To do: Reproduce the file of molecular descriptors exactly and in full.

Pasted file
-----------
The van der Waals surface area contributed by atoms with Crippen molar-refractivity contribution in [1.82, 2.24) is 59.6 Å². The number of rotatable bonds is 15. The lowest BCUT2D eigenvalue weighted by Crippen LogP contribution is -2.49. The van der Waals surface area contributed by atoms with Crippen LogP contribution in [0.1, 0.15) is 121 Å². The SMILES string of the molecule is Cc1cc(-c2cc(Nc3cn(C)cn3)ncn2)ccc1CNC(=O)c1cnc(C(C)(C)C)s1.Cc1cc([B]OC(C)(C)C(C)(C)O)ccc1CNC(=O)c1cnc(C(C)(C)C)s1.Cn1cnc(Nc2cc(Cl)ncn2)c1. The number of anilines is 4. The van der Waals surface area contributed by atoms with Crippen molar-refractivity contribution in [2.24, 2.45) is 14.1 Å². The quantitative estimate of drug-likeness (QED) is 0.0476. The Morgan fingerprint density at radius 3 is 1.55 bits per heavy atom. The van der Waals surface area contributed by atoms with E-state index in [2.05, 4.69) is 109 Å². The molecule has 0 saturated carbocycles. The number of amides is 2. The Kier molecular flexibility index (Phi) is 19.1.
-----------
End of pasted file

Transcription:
The van der Waals surface area contributed by atoms with Crippen molar-refractivity contribution in [1.82, 2.24) is 59.6 Å². The number of rotatable bonds is 15. The lowest BCUT2D eigenvalue weighted by Crippen LogP contribution is -2.49. The van der Waals surface area contributed by atoms with Crippen LogP contribution in [0.1, 0.15) is 121 Å². The SMILES string of the molecule is Cc1cc(-c2cc(Nc3cn(C)cn3)ncn2)ccc1CNC(=O)c1cnc(C(C)(C)C)s1.Cc1cc([B]OC(C)(C)C(C)(C)O)ccc1CNC(=O)c1cnc(C(C)(C)C)s1.Cn1cnc(Nc2cc(Cl)ncn2)c1. The number of anilines is 4. The van der Waals surface area contributed by atoms with Crippen molar-refractivity contribution in [2.24, 2.45) is 14.1 Å². The quantitative estimate of drug-likeness (QED) is 0.0476. The Morgan fingerprint density at radius 3 is 1.55 bits per heavy atom. The van der Waals surface area contributed by atoms with E-state index in [2.05, 4.69) is 109 Å². The molecule has 0 saturated carbocycles. The number of amides is 2. The Kier molecular flexibility index (Phi) is 19.1.